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Challenging Trips-Plus Agreements: The Potential Utility of Non-Violation Disputes


  • Susy Frankel


A World Trade Organization (WTO) non-violation complaint is one where an agreement has not been breached, but the complainant alleges an expected benefit under the agreement has been abrogated. When the TRIPS Agreement came into force non-violation complaints were not available for TRIPS disputes. This position was to be reviewed. Non-violation complaints remain unavailable for TRIPS disputes. In the early days of TRIPS the exclusion of non-violation disputes seemed rational because of the unique nature of TRIPS, among WTO agreements. The TRIPS Agreement requires members to implement minimum standards of intellectual property protection in their national laws. Members therefore have to provide at least that level of protection. If they do not do so a violation complaint could be initiated. Consequently, it was not logical to look for any notion of expected benefit beyond the wording of the minimum standards. However, TRIPS permits members to have greater standards and many members have agreed to higher standards through free trade agreements. These TRIPS-plus standards have arguably undermined expected benefits that should flow from TRIPS, especially for users of intellectual property rights. This article discusses the utility of making non-violation disputes available for TRIPS disputes from the perspectives of both the users and owners of intellectual property rights. This analysis includes a discussion of whether TRIPS-plus free trade agreements undermine expected benefits of the TRIPS Agreement and should thus be the subject of a non-violation dispute. Oxford University Press 2009, all rights reserved, Oxford University Press.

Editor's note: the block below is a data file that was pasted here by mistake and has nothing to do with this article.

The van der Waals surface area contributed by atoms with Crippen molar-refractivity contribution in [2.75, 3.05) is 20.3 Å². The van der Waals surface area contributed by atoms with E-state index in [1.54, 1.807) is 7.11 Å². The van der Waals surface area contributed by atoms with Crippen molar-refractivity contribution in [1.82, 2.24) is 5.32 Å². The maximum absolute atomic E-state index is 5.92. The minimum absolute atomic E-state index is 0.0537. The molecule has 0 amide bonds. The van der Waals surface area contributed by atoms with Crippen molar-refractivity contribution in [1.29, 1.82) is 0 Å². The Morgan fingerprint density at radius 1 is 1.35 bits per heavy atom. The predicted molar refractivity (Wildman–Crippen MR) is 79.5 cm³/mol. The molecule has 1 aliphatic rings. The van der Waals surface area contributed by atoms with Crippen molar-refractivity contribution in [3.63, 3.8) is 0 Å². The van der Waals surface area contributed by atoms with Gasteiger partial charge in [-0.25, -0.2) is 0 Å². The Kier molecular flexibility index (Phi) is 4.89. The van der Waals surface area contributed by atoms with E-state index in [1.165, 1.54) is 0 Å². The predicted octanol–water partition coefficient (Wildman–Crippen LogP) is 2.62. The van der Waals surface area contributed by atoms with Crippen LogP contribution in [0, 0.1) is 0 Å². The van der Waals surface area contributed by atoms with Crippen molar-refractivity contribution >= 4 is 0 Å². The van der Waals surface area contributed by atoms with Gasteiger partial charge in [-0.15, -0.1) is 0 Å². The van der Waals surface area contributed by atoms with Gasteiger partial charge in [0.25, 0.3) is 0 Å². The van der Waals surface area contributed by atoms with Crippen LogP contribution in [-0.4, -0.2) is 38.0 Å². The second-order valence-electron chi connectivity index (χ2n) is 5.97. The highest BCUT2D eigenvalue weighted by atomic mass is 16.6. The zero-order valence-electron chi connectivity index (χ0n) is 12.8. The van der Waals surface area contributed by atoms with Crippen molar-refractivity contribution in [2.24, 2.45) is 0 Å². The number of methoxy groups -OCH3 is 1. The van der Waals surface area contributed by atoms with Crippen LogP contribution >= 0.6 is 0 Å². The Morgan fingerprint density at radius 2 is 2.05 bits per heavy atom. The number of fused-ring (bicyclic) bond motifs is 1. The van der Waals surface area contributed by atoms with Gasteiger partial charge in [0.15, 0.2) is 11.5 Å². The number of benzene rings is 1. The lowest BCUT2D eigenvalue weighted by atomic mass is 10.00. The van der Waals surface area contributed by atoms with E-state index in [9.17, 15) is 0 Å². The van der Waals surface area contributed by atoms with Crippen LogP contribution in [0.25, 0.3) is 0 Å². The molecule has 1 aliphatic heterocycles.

Suggested Citation

  • Susy Frankel, 2009. "Challenging Trips-Plus Agreements: The Potential Utility of Non-Violation Disputes," Journal of International Economic Law, Oxford University Press, vol. 12(4), pages 1023-1065, December.
  • Handle: RePEc:oup:jieclw:v:12:y:2009:i:4:p:1023-1065

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    Cited by:

    1. Wendy Bonython & Bruce Baer Arnold, 2015. "Privacy, Personhood, and Property in the Age of Genomics," Laws, MDPI, Open Access Journal, vol. 4(3), pages 1-36, July.

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